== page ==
Cool Unisex Middle Names
What’s hot in the middle spot? Cool unisex middle names, of course!
Over the past decade, we’ve seen celebrity babies named Wyatt Oliver and Wyatt Isabelle, Babyberries called Harbor Alister and Harbor Aurelia, and unisex options like Skyler and Peyton, Arrow and Linden crossing gender lines in both directions. And the number of babies receiving truly a gender-neutral name (one with at least a 35:65 gender split) is up more than 60% compared to a decade ago.
With all of these unisex first names flying around, you’d think that conventionally gendered middles would be holding firm, if only for practicality’s sake. And you’d be right — to a certain extent, at least. Although the SSA doesn’t record data on middle names, anecdotal evidence tells us that traditional picks like Rose and Elizabeth, James and Michael still reign supreme in the middle spot (although James has recently been creeping into an increasing number of girl birth announcements, too).
In many ways, current name trends lend themselves to this. Some of the most fashionable sources of baby name inspiration in recent years — from novel word names to stylish surnames to brand new coinages — lack the long-standing gender associations that more conventional choices carry
But it’s also indicative of a broader cultural shift towards deliberately gender-neutral baby naming: after all, spelling variations aside, it looks like Ray/Rae could be both the new James and the new Rose in that historically conservative middle name slot.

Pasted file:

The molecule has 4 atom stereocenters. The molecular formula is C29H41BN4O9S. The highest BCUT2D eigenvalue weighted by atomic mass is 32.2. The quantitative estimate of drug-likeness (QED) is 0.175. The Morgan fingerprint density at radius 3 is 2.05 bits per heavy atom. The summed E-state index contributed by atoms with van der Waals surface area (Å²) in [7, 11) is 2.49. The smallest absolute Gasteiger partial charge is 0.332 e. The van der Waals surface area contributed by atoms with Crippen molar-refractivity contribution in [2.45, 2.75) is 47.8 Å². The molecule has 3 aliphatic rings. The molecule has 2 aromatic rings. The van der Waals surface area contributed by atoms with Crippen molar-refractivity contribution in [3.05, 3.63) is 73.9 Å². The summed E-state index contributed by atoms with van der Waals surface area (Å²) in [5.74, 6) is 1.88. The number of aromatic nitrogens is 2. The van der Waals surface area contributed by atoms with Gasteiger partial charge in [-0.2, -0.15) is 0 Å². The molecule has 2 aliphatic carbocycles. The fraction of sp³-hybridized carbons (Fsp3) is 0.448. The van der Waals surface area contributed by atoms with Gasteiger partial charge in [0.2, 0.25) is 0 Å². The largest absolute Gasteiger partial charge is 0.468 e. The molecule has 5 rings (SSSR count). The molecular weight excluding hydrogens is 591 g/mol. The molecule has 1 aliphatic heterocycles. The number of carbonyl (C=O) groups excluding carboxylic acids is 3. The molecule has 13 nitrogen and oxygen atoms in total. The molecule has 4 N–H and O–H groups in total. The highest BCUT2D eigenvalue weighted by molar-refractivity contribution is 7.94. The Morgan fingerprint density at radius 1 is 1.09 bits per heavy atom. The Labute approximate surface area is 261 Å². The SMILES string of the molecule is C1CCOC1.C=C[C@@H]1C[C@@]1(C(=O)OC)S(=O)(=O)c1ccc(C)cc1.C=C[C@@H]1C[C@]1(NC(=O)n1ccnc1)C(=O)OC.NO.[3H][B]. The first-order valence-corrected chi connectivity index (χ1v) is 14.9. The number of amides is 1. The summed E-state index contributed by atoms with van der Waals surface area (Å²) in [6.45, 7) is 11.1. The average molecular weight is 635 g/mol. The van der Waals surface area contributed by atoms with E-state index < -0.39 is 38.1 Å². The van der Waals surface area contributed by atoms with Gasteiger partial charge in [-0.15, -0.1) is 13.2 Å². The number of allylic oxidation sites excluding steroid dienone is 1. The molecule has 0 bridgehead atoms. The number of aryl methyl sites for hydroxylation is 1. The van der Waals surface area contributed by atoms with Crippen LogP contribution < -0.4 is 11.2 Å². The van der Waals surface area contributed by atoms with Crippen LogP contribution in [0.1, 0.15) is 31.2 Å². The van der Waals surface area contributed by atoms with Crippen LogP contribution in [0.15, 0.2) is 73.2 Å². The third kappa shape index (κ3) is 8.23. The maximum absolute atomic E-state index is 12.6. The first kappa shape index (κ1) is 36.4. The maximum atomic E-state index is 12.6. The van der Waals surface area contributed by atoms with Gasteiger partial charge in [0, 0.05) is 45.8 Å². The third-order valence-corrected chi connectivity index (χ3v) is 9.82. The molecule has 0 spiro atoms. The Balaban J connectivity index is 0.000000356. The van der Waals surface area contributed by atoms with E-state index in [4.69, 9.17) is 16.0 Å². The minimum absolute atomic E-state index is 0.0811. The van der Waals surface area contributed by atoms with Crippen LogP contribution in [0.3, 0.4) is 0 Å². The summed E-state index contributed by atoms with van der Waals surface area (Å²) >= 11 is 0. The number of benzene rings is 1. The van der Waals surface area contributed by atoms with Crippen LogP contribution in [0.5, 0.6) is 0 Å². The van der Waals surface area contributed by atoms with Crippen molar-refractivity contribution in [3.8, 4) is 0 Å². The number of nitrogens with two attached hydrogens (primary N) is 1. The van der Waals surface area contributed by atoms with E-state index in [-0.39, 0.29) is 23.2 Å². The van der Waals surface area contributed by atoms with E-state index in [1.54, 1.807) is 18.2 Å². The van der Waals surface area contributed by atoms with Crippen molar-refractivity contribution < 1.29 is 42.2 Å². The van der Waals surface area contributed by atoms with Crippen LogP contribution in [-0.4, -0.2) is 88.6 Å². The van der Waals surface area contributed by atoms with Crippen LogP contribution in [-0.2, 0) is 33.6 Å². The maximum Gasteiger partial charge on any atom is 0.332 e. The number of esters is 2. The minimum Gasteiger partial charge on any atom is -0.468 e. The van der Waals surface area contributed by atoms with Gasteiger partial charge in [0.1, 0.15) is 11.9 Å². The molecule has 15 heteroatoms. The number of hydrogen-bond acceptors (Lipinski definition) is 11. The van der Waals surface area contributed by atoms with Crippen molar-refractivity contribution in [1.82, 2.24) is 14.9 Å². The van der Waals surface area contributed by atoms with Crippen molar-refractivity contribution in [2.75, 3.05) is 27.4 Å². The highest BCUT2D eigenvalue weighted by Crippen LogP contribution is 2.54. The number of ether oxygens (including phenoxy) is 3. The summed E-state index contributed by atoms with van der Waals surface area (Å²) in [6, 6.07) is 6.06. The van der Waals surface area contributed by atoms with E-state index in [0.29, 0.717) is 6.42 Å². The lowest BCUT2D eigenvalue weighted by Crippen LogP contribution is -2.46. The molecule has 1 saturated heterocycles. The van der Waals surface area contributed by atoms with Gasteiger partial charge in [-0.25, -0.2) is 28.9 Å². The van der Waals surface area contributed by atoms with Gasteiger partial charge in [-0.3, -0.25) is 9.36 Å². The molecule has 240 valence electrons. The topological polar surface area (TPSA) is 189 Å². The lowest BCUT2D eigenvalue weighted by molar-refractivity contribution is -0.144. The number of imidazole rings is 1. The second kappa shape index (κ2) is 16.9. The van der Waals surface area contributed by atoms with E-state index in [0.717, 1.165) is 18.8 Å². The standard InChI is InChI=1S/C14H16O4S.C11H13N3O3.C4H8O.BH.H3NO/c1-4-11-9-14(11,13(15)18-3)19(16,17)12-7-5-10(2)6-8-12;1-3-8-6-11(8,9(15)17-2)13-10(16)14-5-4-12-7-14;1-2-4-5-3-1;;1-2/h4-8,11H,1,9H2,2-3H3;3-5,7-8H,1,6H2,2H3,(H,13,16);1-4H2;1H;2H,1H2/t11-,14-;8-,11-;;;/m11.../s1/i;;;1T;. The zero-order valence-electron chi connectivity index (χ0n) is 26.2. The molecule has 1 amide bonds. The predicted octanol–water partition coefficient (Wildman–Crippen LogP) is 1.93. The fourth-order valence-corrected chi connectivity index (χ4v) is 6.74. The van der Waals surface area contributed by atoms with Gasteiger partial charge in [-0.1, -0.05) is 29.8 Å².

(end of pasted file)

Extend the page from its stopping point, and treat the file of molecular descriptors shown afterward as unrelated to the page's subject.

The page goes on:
It’s easy to see the appeal. A unique unisex middle name can add an unexpected twist to a mainstream first name, as in the case of starbabies Penelope Scotland and Jonathan Rosebanks. It can help to tone down the frilliness or machismo of a strongly gendered first name: think Alyssa Milano’s Elizabella Dylan, or Kevin James’ Kannon Valentine. Or it can reinforce the deliberate ambiguity of a truly gender-neutral first name choice, like Megan Fox’s Journey River or Alanis Morrissette’s Onyx Solace.
And while monosyllabic monikers — from Ann and John to Wren and Gray — have always ruled in the middle spot, there’s room for more elaborate options, too. It can be fun to pair a short, simple first name with a more dramatic middle, or to balance out a fancy first with a more tailored middle name. This trend is all about thinking outside the box!